Understanding Food Processing: Keeping Food Safe, Nutritious and Affordable

As the mom of a toddler whose background is in nutrition, I’m always thinking about what’s in my pantry and how it’s made. One of the industry’s core tenets is that everyone deserves access to affordable, nutritious and safe food – and food processing is an essential step in ensuring our nation’s food supply continues to check those boxes.

Processing has been part of food preparation since humans started using fire to cook their meals and salt to preserve it, so it remains important to have this on the record. Every consumer deserves accurate information about food processing — what it means, why it matters, and most importantly, how it helps expand access to affordable, nutritious and safe food.

Food processing spans several methods, including turning fresh farm goods into consumable food products. Standard processing methods include refrigeration, fermentation, dehydration and the use of chemical preservatives to slow or stop the growth of certain pathogens. Processing methods that eliminate harmful bacteria extend the shelf life of food products and their vital nutrients.

Preservation is a type of processing that aids in delaying food spoilage, allowing goods to be shipped over long distances. This enables consumers without local access to farms to enjoy produce and other goods past their respective harvest season, which in turn helps create an expansive food network, improving food security nationwide.

And I’d be remiss not to highlight pasteurization, one of the most fundamental forms of processing that is an essential step for humans to safely consume and store most dairy products and a revolutionary measure at its time of inception, curbing consumer exposure to a host of foodborne illnesses from bacteria – including listeria and even typhoid fever.

Ensuring consumers have a holistic understanding of the nutritional and economic value of food processing, which guarantees that widely consumed food products contain beneficial nutrients like dietary fiber, vitamins and other similar additions is a cornerstone of our efforts. For example, countless Americans rely on cereal for an easy breakfast that is fortified with added vitamins and minerals, which improve nutrient intake and lower the risk of certain congenital disabilities. Many Americans do not consume the national recommendations for the baseline level of vitamins and minerals, but fortified cereals offer an affordable and accessible way to improve sufficient nutrient intake.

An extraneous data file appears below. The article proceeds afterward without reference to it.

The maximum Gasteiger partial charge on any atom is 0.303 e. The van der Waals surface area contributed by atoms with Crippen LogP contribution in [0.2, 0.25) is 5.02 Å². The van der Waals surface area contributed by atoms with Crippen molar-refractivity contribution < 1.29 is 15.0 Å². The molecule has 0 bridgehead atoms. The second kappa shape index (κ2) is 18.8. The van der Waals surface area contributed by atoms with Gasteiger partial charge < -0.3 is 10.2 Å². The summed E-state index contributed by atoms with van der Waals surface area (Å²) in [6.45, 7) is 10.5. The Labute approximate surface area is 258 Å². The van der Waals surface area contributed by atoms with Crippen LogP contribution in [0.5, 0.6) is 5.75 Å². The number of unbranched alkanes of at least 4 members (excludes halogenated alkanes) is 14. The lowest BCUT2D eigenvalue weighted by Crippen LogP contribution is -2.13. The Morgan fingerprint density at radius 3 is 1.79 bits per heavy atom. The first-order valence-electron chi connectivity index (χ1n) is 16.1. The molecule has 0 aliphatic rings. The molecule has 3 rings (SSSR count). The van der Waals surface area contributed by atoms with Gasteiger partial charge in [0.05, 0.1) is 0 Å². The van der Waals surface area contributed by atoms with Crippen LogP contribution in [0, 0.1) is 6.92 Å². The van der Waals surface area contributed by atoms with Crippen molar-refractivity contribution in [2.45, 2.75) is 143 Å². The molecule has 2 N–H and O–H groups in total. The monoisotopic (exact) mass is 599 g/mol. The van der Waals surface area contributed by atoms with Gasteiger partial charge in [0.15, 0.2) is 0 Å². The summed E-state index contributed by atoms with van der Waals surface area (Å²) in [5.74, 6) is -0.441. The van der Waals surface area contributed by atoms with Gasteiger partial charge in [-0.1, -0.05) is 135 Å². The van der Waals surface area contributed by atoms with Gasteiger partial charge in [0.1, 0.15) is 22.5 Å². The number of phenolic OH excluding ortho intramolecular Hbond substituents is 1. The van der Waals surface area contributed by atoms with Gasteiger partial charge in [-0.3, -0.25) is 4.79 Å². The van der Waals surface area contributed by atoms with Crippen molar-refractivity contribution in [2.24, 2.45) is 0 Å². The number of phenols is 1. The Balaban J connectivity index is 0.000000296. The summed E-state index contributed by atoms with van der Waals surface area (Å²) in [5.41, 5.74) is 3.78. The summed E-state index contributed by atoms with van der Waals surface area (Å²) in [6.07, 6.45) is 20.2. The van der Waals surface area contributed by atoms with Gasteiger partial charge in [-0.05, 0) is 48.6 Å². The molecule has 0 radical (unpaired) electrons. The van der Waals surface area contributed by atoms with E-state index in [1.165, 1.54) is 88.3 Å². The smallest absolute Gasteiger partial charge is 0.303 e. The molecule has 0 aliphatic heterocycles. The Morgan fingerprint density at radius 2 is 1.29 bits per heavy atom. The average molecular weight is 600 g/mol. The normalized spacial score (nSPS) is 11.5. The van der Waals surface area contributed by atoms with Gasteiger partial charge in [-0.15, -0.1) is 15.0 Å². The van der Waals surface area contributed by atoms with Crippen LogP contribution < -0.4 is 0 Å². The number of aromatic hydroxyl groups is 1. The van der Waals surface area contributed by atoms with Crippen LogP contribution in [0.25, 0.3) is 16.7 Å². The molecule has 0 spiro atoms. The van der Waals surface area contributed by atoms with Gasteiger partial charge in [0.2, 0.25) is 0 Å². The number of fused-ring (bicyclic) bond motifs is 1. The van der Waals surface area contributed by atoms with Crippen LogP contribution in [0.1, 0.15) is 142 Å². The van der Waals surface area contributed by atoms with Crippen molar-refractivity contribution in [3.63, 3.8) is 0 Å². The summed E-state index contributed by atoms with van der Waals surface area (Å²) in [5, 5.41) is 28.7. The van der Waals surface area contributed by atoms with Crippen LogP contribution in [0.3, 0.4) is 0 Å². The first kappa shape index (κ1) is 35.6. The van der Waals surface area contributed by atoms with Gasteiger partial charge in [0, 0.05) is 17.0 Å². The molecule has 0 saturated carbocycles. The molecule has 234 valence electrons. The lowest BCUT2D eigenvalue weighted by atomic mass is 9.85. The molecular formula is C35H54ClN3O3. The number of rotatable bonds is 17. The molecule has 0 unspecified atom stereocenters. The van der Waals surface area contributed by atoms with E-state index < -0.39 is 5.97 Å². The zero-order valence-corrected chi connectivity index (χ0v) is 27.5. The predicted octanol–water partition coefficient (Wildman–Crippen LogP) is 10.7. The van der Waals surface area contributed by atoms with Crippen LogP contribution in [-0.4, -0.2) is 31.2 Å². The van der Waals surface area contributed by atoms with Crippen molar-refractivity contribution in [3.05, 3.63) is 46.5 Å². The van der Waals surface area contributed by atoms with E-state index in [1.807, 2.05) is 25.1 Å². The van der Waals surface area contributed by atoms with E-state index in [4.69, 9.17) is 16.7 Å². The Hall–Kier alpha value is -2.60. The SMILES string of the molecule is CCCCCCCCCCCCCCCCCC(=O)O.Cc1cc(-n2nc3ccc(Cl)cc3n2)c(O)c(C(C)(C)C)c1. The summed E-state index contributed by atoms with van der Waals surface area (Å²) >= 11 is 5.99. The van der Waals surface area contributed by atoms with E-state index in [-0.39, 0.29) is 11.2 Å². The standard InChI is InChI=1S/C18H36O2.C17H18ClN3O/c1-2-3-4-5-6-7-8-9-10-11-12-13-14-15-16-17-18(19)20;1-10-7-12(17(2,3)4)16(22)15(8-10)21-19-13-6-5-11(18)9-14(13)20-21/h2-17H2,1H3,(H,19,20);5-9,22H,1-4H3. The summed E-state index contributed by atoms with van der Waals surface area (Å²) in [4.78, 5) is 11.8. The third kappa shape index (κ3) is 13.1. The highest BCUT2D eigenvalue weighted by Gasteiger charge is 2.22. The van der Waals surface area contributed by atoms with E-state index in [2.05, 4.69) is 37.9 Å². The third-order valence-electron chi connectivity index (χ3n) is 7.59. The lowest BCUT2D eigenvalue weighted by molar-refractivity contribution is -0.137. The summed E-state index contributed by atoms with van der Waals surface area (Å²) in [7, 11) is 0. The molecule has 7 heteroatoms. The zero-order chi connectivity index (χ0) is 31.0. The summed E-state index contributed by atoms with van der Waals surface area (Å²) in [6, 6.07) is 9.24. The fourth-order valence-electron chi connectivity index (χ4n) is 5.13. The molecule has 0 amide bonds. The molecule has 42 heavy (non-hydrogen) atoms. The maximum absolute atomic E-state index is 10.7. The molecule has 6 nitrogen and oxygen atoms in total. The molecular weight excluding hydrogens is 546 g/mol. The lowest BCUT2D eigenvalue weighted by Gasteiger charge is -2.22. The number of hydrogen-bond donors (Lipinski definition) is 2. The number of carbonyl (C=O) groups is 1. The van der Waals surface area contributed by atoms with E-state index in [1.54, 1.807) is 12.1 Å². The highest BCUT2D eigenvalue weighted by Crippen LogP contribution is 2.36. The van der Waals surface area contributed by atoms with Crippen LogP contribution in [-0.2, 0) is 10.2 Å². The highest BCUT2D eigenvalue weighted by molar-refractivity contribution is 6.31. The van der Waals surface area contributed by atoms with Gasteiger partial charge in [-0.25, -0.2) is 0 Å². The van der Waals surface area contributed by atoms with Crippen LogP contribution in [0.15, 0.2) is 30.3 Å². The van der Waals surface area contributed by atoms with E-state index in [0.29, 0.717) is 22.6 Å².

Along those same lines, baby formula is another processed food that sustains a baby’s nutrition during critical stages of their development. Food processing caters to the diverse needs of Americans of all ages when they need it most. It’s also a pivotal tool to help us combat rising food insecurity crises.

Processing is critical to items throughout the entire grocery store, not just the central aisles. Take, for example, produce – frozen options are typically less expensive, but that doesn’t mean it comes at a cost to consumers’ wellbeing. Research published in the Journal of Agricultural and Food Chemistry showed comparable – and in some cases, higher – nutrient levels in frozen fruit and vegetables versus their fresh counterparts. Food processing enables consumers to make the best choice for their lives without forcing compromise across socioeconomic lines.

It’s imperative to consider the full scope and benefits of what comes with processing food and how it helps keep our food supply safe. Attempting to classify processed foods as unhealthy simply because they are processed misleads consumers and can keep them from accessing the nutrients they need at a widely accessible price. And, by having this conversation, we can help parents like me – and millions of other consumers – feel confident about the food they put on the table.

So tonight, if neither my husband nor I have the energy to cook dinner from scratch using locally sourced ingredients and would rather pull something from the pantry or freezer, we can feel good about what we put on the table for our family knowing it’s an accessible, safe and nutritious choice we made for ourselves.